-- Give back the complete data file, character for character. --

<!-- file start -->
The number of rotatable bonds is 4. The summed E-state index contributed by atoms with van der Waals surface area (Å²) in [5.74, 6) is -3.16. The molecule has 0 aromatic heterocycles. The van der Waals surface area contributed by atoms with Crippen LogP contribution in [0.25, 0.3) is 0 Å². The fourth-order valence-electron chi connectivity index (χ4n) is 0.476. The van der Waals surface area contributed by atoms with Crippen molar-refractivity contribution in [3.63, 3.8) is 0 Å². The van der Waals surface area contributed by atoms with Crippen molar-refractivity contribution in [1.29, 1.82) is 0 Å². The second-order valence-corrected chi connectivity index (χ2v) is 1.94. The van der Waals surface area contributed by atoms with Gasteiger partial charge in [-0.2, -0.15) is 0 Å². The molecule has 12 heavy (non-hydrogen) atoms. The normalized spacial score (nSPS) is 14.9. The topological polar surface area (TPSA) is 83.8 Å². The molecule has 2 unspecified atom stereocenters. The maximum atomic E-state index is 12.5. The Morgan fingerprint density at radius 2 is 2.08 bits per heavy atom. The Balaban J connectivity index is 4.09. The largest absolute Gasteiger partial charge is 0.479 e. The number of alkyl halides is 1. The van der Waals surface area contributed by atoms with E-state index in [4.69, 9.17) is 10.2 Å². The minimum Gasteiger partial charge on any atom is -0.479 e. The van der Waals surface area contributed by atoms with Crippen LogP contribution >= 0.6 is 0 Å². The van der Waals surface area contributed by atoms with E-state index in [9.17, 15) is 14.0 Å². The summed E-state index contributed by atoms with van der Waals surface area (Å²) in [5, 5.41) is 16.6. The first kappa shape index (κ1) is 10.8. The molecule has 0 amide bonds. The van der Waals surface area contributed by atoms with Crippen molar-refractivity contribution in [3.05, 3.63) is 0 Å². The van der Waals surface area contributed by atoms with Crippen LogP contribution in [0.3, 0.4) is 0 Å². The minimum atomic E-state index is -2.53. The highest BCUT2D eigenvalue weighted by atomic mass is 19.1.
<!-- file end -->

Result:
The number of rotatable bonds is 4. The summed E-state index contributed by atoms with van der Waals surface area (Å²) in [5.74, 6) is -3.16. The molecule has 0 aromatic heterocycles. The van der Waals surface area contributed by atoms with Crippen LogP contribution in [0.25, 0.3) is 0 Å². The fourth-order valence-electron chi connectivity index (χ4n) is 0.476. The van der Waals surface area contributed by atoms with Crippen molar-refractivity contribution in [3.63, 3.8) is 0 Å². The van der Waals surface area contributed by atoms with Crippen molar-refractivity contribution in [1.29, 1.82) is 0 Å². The second-order valence-corrected chi connectivity index (χ2v) is 1.94. The van der Waals surface area contributed by atoms with Gasteiger partial charge in [-0.2, -0.15) is 0 Å². The molecule has 12 heavy (non-hydrogen) atoms. The normalized spacial score (nSPS) is 14.9. The topological polar surface area (TPSA) is 83.8 Å². The molecule has 2 unspecified atom stereocenters. The maximum atomic E-state index is 12.5. The Morgan fingerprint density at radius 2 is 2.08 bits per heavy atom. The Balaban J connectivity index is 4.09. The largest absolute Gasteiger partial charge is 0.479 e. The number of alkyl halides is 1. The van der Waals surface area contributed by atoms with E-state index in [4.69, 9.17) is 10.2 Å². The minimum Gasteiger partial charge on any atom is -0.479 e. The van der Waals surface area contributed by atoms with Crippen LogP contribution >= 0.6 is 0 Å². The van der Waals surface area contributed by atoms with E-state index in [9.17, 15) is 14.0 Å². The summed E-state index contributed by atoms with van der Waals surface area (Å²) in [5, 5.41) is 16.6. The first kappa shape index (κ1) is 10.8. The molecule has 0 amide bonds. The van der Waals surface area contributed by atoms with Crippen molar-refractivity contribution in [3.05, 3.63) is 0 Å². The van der Waals surface area contributed by atoms with Crippen LogP contribution in [0.3, 0.4) is 0 Å². The minimum atomic E-state index is -2.53. The highest BCUT2D eigenvalue weighted by atomic mass is 19.1.